6 tips to get more cash and beat the crunch – without starting a side hustle

5 min | 08 April 2024

Rebecca Chuks
Rebecca Chuks

We’re all feeling the cost-of-living pinch. As we watch our bills climb and costs soar, our natural reaction is to save as much as humanly possible. And that’s a very sensible response. But there’s something many of us overlook. How about we try to make more money?

When you hear “earn more money”, you might think, “Ah, another person is telling me to start a side hustle.” But even though 43% of working adults in the UK have a secondary income, starting up a business on the side may not be for everyone. Whether its time, energy or skill constraints, there are plenty of valid reasons to opt out of starting a second job. So, is it still possible to increase your earnings without making a side-hustle segue?

The short answer? Yes, of course. There are more than a few ways to ramp up your cashflow. Let’s explore some cash-turning techniques.

1. Negotiate a raise

Rather than starting up a new gig on the side, a sensible place to start your quest for cash is the job you already have. Generally, you might want to wait at least six months after starting a new job before broaching the topic of a raise. Remember, just wanting more money probably isn’t a valid reason for most managers. So, come prepared with competitive salary examples for roles like yours, quantifiable evidence that your performance warrants a raise and a clear path that you and your manager can take to get what you want.

2. Move to a new job

If a raise isn’t an option in your current role, it might be worth considering moving on. Research has shown that people who change jobs, compared to those who stay put, can enjoy higher pay growth over time. And this is especially true for those who move to entirely new companies, rather than swapping jobs within the same firm. After all, you could potentially negotiate higher salaries with each new job that would outstrip any annual bump if you stayed in your current role. Again, research is key to knowing exactly what’s out there.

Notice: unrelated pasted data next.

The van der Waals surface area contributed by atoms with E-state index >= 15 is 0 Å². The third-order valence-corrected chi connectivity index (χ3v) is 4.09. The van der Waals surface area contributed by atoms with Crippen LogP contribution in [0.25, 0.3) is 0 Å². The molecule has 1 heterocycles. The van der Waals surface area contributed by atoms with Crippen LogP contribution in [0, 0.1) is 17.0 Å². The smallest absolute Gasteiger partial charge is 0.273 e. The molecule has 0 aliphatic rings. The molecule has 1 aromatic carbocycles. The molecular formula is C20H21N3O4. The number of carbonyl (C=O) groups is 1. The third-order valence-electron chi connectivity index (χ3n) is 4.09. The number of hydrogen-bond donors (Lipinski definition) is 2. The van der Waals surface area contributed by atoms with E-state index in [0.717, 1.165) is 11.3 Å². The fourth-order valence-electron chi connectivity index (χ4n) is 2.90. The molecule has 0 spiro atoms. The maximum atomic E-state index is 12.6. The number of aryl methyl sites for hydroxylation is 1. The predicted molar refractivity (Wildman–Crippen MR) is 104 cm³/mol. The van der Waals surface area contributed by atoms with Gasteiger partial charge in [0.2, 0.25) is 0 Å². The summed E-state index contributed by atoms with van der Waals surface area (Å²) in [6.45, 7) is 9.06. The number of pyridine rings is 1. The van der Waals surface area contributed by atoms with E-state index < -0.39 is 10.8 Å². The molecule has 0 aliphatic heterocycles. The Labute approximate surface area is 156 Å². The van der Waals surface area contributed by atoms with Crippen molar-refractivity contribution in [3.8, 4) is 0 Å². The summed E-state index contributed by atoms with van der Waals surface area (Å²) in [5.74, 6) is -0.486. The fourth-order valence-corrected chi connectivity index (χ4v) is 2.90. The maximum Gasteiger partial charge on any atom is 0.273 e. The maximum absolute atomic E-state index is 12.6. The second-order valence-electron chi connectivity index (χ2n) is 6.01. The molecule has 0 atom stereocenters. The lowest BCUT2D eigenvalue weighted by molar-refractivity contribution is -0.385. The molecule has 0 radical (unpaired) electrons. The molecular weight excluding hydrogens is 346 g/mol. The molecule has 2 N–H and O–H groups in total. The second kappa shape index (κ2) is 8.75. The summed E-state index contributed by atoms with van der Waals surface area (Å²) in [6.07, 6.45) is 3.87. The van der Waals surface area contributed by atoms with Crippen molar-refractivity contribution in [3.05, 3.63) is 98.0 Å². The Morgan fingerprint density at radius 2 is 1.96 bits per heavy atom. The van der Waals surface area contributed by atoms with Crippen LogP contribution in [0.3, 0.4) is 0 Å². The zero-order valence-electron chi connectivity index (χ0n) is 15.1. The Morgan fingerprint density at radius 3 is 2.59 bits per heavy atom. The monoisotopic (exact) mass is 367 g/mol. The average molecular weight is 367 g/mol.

3. Review your sector and skillset

Now, if the idea of changing things up suits you, then you might consider retraining or upskilling. This could either allow you to move to a more profitable sector or into a role that commands a higher compensation. For example, if you work in the charity sector – an industry that understandably isn’t known for high salaries, you might see if your skills are transferable to a similar role in a sector with higher average salaries, like legal professionals or finance officers. Alternatively, you could add to your skills or qualifications, possibly opening you up to senior or higher-skilled roles, with potentially higher salaries.

4. Amp up your interest

OK, you’ve optimised your earning power. Can you do the same for the cash you already have? If you have money just sitting in current accounts or low-interest savings accounts, you may well be missing out. If the interest rate is lower than inflation, your cash is actually depreciating. You can make your money work harder for you by moving it to high-interest savings accounts, so it can earn interest without you having to do anything. Remember, interest is basically free money, so it’s a good idea to maximise it wherever you can.

5. Free cash for your future

Speaking of free money, have you explored any government-led cash incentives recently? If you're saving for your first home or have an eye towards retirement and are under 40, the government offers a 25% bonus on your deposits into a lifetime ISA or LISA (deposits are limited to a maximum of £4,000 each year). Yes, you may have to wait a while before you can spend it on a house purchase or your retirement, but it’s still effectively free cash. And if you haven’t already, you might want to check if your employer offers a contribution match to any workplace pensions. Again, this is free money that you can use towards the future, not to mention the tax advantages.

6. Purge your stuff

As well as making your cash work for you, you can do the same with your possessions. Whether it’s an annual purge or a quarterly audit, it’s a great habit to go through your belongings and set aside anything you no longer want, wear or need. There are plenty of apps and sites that let you sell your items easily. And if you have electrical goods in working order, you could consider renting them out – if you search “rent my stuff” online, you’ll find marketplaces where you can do just that.

Disclaimer: This article is for information only and does not constitute financial advice. Tax treatment depends on your individual circumstances and may be subject to change in the future. We do not offer any tax advice.

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